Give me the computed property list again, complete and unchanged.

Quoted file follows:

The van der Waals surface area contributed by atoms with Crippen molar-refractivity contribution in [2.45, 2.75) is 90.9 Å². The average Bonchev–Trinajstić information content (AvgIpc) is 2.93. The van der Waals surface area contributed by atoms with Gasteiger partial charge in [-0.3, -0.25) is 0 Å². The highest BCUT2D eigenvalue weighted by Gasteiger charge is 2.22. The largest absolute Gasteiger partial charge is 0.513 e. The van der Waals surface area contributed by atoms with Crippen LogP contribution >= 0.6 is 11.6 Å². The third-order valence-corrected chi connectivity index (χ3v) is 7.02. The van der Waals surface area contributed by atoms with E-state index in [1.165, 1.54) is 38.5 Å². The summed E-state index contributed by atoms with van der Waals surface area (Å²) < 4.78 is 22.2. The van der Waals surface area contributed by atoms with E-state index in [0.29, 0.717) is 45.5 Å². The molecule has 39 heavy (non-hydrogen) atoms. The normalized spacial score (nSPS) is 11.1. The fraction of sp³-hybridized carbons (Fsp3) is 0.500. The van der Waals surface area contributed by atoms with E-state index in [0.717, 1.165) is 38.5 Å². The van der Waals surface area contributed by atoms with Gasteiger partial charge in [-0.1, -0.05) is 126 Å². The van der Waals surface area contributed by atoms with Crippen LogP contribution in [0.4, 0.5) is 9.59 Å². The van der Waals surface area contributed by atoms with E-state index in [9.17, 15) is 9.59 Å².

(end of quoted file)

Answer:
The van der Waals surface area contributed by atoms with Crippen molar-refractivity contribution in [2.45, 2.75) is 90.9 Å². The average Bonchev–Trinajstić information content (AvgIpc) is 2.93. The van der Waals surface area contributed by atoms with Gasteiger partial charge in [-0.3, -0.25) is 0 Å². The highest BCUT2D eigenvalue weighted by Gasteiger charge is 2.22. The largest absolute Gasteiger partial charge is 0.513 e. The van der Waals surface area contributed by atoms with Crippen LogP contribution >= 0.6 is 11.6 Å². The third-order valence-corrected chi connectivity index (χ3v) is 7.02. The van der Waals surface area contributed by atoms with E-state index in [1.165, 1.54) is 38.5 Å². The summed E-state index contributed by atoms with van der Waals surface area (Å²) < 4.78 is 22.2. The van der Waals surface area contributed by atoms with E-state index in [0.29, 0.717) is 45.5 Å². The molecule has 39 heavy (non-hydrogen) atoms. The normalized spacial score (nSPS) is 11.1. The fraction of sp³-hybridized carbons (Fsp3) is 0.500. The van der Waals surface area contributed by atoms with E-state index in [0.717, 1.165) is 38.5 Å². The van der Waals surface area contributed by atoms with Gasteiger partial charge in [-0.1, -0.05) is 126 Å². The van der Waals surface area contributed by atoms with Crippen LogP contribution in [0.4, 0.5) is 9.59 Å². The van der Waals surface area contributed by atoms with E-state index in [9.17, 15) is 9.59 Å².